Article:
There is significant variation in the literature on how demonstratives are characterized semantically, leading to divergent syntactic analyses of demonstratives. A major source of this disagreement regards how distance specifications relate to the demonstrative: whether [+/− speaker] is an integral property of the demonstrative or not. I argue that distance-marking divides the class of demonstratives into strong and weak, along the lines of what Cardinaletti and Starke (1999) propose for pronouns. Strong demonstratives possess a [+/− speaker] feature, while weak demonstratives have a neutral [speaker] feature, corresponding to a distance-neutral interpretation, and the pragmatic notion of immediate accessibility of the referent (Lyons 1999).
The diachronic component of this work serves as a lens through which to view the demonstrative’s synchronic behavior. I argue that the process of grammaticalization (Meillet 1912) allows us to ‘see’ certain aspects of a demonstrative’s meaning (and, I argue, corresponding internal syntactic structure) getting peeled away as the demonstrative evolves. Latin ille and spoken Finnish se provide evidence that demonstratives pass through a distance-neutral phase before being analyzed as definite articles, suggesting that strong and weak demonstratives should receive distinct analyses in the synchronic domain. I argue that strong and weak demonstratives can be viewed as synchronic imprints of a diachronic process.
In addition to teasing apart different semantic types of demonstratives, this dissertation seeks to identify differences between demonstratives and definite articles. I propose that the demonstrative is specified for (i) [(+/−) speaker], (ii) [+contrastive] (encoding contrast), and (iii) [+identifiability], and that these features are encoded on functional heads in the extended projection of the demonstrative. The complex demonstrative is merged in a dedicated functional projection ([Spec, TrackerAdjP) within the DP. The definite article, in contrast, expresses only [+identifiability], and is merged directly in the DP projection. I argue that the common core of [+identifiability] helps explain the synchronic and diachronic dependency between the demonstrative and the DP projection, and sheds light on our discussion on the phenomenon of apparent ‘double definiteness.’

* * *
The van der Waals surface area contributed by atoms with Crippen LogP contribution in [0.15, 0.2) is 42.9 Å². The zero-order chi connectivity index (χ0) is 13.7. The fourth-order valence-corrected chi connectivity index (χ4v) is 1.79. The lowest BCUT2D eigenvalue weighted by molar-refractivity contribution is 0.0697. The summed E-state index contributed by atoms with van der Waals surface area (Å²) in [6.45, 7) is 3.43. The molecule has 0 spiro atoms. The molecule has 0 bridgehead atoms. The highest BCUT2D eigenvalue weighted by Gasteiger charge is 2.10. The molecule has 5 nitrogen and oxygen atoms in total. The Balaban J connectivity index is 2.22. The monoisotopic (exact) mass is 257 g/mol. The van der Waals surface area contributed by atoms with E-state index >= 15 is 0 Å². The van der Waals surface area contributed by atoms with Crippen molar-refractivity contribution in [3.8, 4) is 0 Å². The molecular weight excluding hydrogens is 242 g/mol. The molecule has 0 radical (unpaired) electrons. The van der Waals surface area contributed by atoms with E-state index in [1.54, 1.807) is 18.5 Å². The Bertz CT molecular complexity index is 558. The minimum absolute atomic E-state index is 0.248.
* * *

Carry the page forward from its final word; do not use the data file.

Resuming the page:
|Commitee:||Otheguy, Ricardo, den Dikken, Marcel|
|School:||City University of New York|
|School Location:||United States -- New York|
|Source:||DAI-A 75/02(E), Dissertation Abstracts International|
|Keywords:||Demonstratives, Grammaticalization, Romance languages, Semantics, Synchronic phenomena, Syntax|
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